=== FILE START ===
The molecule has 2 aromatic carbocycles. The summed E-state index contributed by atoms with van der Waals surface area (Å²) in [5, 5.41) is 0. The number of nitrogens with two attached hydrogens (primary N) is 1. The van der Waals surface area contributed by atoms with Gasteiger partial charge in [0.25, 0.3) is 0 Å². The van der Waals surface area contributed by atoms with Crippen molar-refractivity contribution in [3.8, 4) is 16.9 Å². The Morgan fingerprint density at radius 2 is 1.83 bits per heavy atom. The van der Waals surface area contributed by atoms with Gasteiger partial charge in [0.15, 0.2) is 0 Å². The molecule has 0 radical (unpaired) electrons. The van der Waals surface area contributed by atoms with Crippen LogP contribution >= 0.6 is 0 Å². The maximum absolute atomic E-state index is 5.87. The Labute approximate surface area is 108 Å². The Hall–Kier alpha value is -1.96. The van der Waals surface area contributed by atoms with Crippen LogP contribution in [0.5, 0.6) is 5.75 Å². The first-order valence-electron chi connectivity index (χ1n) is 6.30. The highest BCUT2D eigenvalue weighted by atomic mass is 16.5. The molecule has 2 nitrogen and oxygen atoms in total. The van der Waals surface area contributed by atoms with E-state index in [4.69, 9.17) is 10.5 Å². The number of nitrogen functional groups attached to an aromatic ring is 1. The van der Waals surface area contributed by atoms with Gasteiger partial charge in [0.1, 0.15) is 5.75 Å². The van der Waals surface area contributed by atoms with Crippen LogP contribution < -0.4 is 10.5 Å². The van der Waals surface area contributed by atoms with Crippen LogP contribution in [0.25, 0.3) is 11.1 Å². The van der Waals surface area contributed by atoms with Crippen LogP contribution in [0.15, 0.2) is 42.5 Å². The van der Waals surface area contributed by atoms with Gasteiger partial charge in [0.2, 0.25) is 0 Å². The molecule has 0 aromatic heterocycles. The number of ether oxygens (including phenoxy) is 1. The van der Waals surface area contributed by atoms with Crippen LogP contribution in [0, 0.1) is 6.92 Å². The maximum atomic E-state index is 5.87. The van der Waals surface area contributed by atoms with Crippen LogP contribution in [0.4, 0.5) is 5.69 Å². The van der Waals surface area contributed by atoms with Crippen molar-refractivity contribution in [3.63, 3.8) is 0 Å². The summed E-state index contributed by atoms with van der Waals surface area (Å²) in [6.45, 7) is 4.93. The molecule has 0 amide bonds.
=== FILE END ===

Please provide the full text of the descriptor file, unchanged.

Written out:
The molecule has 2 aromatic carbocycles. The summed E-state index contributed by atoms with van der Waals surface area (Å²) in [5, 5.41) is 0. The number of nitrogens with two attached hydrogens (primary N) is 1. The van der Waals surface area contributed by atoms with Gasteiger partial charge in [0.25, 0.3) is 0 Å². The van der Waals surface area contributed by atoms with Crippen molar-refractivity contribution in [3.8, 4) is 16.9 Å². The Morgan fingerprint density at radius 2 is 1.83 bits per heavy atom. The van der Waals surface area contributed by atoms with Gasteiger partial charge in [0.15, 0.2) is 0 Å². The molecule has 0 radical (unpaired) electrons. The van der Waals surface area contributed by atoms with Crippen LogP contribution >= 0.6 is 0 Å². The maximum absolute atomic E-state index is 5.87. The Labute approximate surface area is 108 Å². The Hall–Kier alpha value is -1.96. The van der Waals surface area contributed by atoms with Crippen LogP contribution in [0.5, 0.6) is 5.75 Å². The first-order valence-electron chi connectivity index (χ1n) is 6.30. The highest BCUT2D eigenvalue weighted by atomic mass is 16.5. The molecule has 2 nitrogen and oxygen atoms in total. The van der Waals surface area contributed by atoms with E-state index in [4.69, 9.17) is 10.5 Å². The number of nitrogen functional groups attached to an aromatic ring is 1. The van der Waals surface area contributed by atoms with Gasteiger partial charge in [0.1, 0.15) is 5.75 Å². The van der Waals surface area contributed by atoms with Crippen LogP contribution < -0.4 is 10.5 Å². The van der Waals surface area contributed by atoms with Crippen LogP contribution in [0.25, 0.3) is 11.1 Å². The van der Waals surface area contributed by atoms with Crippen LogP contribution in [0.15, 0.2) is 42.5 Å². The van der Waals surface area contributed by atoms with Gasteiger partial charge in [0.2, 0.25) is 0 Å². The molecule has 0 aromatic heterocycles. The number of ether oxygens (including phenoxy) is 1. The van der Waals surface area contributed by atoms with Crippen LogP contribution in [0, 0.1) is 6.92 Å². The maximum atomic E-state index is 5.87. The van der Waals surface area contributed by atoms with Crippen LogP contribution in [0.4, 0.5) is 5.69 Å². The van der Waals surface area contributed by atoms with Crippen molar-refractivity contribution in [3.63, 3.8) is 0 Å². The summed E-state index contributed by atoms with van der Waals surface area (Å²) in [6.45, 7) is 4.93. The molecule has 0 amide bonds.